Seth Faison in the Los Angeles Times Book Review noted "a few factual errors and cultural slip-ups", found Pakula "tone-deaf to the subtleties of Chinese culture and history", and thought the title "The Last Empress" was inappropriate (calling Soong instead "the first and most influential first lady ever" of modern China).[5]

In The New Republic, Columbia professor Andrew J. Nathan, reviewing the book along with Jay Taylor's The Generalissimo, [6] observed that Chiang Kai-shek and his wife had been eulogized during the Second Sino-Japanese War but also denounced as "corrupt, venal, and weak." With these two biographies, he continued, the "wheel of historiography never stops turning. Both of the Chiangs have now come in for sympathetic reevaluations, each convincing in its way." After praising Taylor's research, he declares that although Pakula quotes occasionally from Chinese sources (evidently consulted through the offices of an assistant), her "immensely long book is mostly an assemblage of quotations from contemporary observers and later historians who wrote in English." What "seems to count" is "whether a story is fun to read." But he concludes that the book is "nevertheless hugely effortful and often enjoyable to read." Pakula "handles a complex cast of characters and a turbulent political environment with aplomb," and her account of personal matters probes more deeply than Taylor's. [7]

Translations[edit]

  • 林添貴 (Lin Tiangui) (tr.) (2011). 宋美齡新傳 (Song Meiling Xin Zhuan). Taibei: Yuan liu chu ban shi ye gu fen you xian gong si. ISBN 9789573267522.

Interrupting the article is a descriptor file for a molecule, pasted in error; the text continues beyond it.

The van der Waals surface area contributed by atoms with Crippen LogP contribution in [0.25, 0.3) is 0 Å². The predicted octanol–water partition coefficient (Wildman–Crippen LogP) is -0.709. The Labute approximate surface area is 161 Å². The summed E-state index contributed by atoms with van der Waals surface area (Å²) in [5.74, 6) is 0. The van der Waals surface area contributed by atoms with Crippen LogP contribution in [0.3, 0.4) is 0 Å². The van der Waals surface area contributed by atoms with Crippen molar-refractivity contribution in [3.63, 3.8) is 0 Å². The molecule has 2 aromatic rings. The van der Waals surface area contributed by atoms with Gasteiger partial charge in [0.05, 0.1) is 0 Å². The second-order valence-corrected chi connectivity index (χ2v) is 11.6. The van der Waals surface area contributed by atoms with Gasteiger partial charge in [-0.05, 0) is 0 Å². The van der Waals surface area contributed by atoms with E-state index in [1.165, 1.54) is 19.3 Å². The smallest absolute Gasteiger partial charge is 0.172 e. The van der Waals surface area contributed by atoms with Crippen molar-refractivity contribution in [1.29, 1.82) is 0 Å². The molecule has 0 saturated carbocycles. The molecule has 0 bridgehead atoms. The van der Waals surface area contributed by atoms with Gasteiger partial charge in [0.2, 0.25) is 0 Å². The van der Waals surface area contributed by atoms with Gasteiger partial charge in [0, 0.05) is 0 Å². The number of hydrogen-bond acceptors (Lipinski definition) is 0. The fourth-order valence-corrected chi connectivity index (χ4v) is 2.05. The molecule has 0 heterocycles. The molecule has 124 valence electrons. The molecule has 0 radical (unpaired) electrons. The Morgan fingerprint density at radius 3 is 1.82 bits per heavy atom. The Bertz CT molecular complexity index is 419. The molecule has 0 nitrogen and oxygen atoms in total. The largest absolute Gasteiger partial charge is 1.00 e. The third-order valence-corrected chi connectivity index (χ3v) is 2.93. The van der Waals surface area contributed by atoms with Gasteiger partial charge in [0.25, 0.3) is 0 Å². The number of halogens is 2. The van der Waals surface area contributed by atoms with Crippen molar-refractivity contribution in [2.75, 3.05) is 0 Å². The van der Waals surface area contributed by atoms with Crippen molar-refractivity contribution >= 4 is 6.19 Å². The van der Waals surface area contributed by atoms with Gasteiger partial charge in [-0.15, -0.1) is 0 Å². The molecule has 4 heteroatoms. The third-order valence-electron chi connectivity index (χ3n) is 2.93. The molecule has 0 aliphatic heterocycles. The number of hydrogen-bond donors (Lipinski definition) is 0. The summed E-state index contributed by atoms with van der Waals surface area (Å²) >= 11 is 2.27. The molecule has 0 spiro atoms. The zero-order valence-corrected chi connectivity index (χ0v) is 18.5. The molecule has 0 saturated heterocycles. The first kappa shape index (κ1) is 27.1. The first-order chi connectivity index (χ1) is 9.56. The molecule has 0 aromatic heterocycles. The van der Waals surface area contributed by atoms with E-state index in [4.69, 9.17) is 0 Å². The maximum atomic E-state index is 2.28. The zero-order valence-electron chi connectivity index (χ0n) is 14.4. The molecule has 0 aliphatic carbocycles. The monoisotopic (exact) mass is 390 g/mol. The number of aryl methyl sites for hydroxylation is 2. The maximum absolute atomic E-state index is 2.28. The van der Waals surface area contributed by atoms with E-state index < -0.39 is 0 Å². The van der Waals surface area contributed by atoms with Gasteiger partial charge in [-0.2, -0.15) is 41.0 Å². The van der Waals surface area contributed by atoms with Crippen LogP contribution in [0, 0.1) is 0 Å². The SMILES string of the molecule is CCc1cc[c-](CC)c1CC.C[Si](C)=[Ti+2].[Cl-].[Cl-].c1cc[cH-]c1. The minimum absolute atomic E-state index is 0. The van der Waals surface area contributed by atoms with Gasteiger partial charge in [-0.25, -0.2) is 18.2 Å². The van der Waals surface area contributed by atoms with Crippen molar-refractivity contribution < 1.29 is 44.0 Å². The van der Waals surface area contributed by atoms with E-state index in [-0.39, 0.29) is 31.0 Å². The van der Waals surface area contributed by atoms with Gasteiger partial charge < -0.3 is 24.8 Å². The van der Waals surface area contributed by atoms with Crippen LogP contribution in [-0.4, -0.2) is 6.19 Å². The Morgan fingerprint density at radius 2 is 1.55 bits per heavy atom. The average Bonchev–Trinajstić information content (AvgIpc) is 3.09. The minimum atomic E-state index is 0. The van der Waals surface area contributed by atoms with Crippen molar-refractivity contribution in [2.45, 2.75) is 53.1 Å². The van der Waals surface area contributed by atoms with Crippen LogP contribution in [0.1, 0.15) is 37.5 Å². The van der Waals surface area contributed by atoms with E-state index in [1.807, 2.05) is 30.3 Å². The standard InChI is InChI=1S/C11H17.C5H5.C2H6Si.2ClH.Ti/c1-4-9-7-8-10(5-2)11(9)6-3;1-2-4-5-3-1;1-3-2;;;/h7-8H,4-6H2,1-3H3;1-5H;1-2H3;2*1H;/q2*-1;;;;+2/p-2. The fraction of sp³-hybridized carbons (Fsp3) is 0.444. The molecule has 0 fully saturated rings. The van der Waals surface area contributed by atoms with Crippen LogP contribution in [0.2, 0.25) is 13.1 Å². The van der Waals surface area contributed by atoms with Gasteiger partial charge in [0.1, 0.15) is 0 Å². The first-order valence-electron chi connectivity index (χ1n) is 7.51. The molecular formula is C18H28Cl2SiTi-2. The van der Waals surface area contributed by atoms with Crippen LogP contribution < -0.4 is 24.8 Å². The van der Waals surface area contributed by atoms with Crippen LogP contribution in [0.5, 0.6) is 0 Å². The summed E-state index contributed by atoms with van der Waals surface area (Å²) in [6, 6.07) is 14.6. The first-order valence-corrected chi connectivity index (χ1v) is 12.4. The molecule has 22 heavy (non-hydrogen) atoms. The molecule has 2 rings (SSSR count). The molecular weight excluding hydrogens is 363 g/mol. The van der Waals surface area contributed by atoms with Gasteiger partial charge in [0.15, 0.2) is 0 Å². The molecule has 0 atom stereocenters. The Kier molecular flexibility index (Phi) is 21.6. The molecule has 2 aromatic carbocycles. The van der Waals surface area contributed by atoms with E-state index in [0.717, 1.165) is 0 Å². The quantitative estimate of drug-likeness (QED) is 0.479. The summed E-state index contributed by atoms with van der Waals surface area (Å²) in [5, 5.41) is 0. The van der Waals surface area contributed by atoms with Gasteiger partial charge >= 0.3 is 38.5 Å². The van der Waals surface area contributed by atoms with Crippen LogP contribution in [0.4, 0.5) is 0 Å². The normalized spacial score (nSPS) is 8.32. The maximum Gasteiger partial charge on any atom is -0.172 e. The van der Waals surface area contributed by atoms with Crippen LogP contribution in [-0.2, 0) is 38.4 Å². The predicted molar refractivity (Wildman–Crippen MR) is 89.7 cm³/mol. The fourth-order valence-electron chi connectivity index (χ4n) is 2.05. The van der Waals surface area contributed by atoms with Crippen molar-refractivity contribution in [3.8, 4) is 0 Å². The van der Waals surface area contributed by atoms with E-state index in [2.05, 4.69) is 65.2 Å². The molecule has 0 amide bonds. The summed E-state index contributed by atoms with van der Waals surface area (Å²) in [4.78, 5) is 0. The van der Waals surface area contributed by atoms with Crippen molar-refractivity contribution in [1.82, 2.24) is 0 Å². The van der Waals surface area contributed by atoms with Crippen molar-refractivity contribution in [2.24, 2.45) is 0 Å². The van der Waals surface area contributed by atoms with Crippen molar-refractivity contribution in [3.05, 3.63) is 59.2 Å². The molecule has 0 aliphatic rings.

• 林添贵 Lin Tiangui (tr) (2012). 宋美龄传 (Song Meiling Zhuan). Beijing: Dong fang chu ban she. ISBN 9787506043571. 

Notes[edit]

  1. ^ Pakula, Hannah Pakula Hannah (1989). Queen of Roumania : The Life of Princess Marie, Granddaughter of Queen Victoria. London: Eland. ISBN 0907871917. 
  2. ^ Pakula, Hannah (1995). An Uncommon Woman : The Empress Frederick, Daughter of Queen Victoria, Wife of the Crown Prince of Prussia, Mother of Kaiser Wilhelm. New York: Simon & Schuster. ISBN 0684808188. 
  3. ^ Jonathan D. Spence, "The Triumph of Madame Chiang," The New York Review of Books, February 25, 2010
  4. ^ Mirsky, Jonathan. "She Who Must Be Obeyed." The New York Times. November 27, 2009. Retrieved on April 7, 2011.
  5. ^ The Last Empress by Hannah Pakula (December 4, 2009)
  6. ^ Taylor, Jay (2009). The Generalissimo: Chiang Kai-Shek and the Struggle for Modern China. Cambridge, MA: Belknap Press of Harvard University Press. ISBN 9780674033382. 
  7. ^ Andrew J. Nathan, "The Counter-Revolutionaries," The New Republic March 31, 2011 (accessed June 30, 2014).